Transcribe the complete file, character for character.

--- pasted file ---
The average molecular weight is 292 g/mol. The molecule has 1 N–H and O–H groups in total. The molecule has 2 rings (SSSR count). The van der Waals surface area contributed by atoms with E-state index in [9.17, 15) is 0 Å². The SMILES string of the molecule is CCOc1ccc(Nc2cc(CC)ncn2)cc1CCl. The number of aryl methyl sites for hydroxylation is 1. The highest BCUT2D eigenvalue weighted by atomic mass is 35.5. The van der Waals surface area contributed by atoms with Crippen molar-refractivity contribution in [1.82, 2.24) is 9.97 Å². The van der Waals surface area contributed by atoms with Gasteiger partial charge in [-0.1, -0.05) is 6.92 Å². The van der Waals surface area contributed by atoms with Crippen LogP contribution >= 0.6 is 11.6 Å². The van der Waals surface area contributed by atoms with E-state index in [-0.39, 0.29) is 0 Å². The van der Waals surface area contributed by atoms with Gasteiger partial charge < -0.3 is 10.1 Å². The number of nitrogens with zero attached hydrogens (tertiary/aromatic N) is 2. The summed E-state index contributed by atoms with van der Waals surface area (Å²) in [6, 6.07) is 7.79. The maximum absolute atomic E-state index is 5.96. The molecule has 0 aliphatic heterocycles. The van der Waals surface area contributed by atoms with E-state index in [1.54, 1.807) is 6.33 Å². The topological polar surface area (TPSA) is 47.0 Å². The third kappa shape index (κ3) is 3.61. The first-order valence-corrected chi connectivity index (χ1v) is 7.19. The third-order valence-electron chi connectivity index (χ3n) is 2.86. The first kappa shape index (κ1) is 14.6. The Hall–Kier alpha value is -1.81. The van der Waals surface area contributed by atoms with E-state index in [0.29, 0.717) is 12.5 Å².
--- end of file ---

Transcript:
The average molecular weight is 292 g/mol. The molecule has 1 N–H and O–H groups in total. The molecule has 2 rings (SSSR count). The van der Waals surface area contributed by atoms with E-state index in [9.17, 15) is 0 Å². The SMILES string of the molecule is CCOc1ccc(Nc2cc(CC)ncn2)cc1CCl. The number of aryl methyl sites for hydroxylation is 1. The highest BCUT2D eigenvalue weighted by atomic mass is 35.5. The van der Waals surface area contributed by atoms with Crippen molar-refractivity contribution in [1.82, 2.24) is 9.97 Å². The van der Waals surface area contributed by atoms with Gasteiger partial charge in [-0.1, -0.05) is 6.92 Å². The van der Waals surface area contributed by atoms with Crippen LogP contribution >= 0.6 is 11.6 Å². The van der Waals surface area contributed by atoms with E-state index in [-0.39, 0.29) is 0 Å². The van der Waals surface area contributed by atoms with Gasteiger partial charge < -0.3 is 10.1 Å². The number of nitrogens with zero attached hydrogens (tertiary/aromatic N) is 2. The summed E-state index contributed by atoms with van der Waals surface area (Å²) in [6, 6.07) is 7.79. The maximum absolute atomic E-state index is 5.96. The molecule has 0 aliphatic heterocycles. The van der Waals surface area contributed by atoms with E-state index in [1.54, 1.807) is 6.33 Å². The topological polar surface area (TPSA) is 47.0 Å². The third kappa shape index (κ3) is 3.61. The first-order valence-corrected chi connectivity index (χ1v) is 7.19. The third-order valence-electron chi connectivity index (χ3n) is 2.86. The first kappa shape index (κ1) is 14.6. The Hall–Kier alpha value is -1.81. The van der Waals surface area contributed by atoms with E-state index in [0.29, 0.717) is 12.5 Å².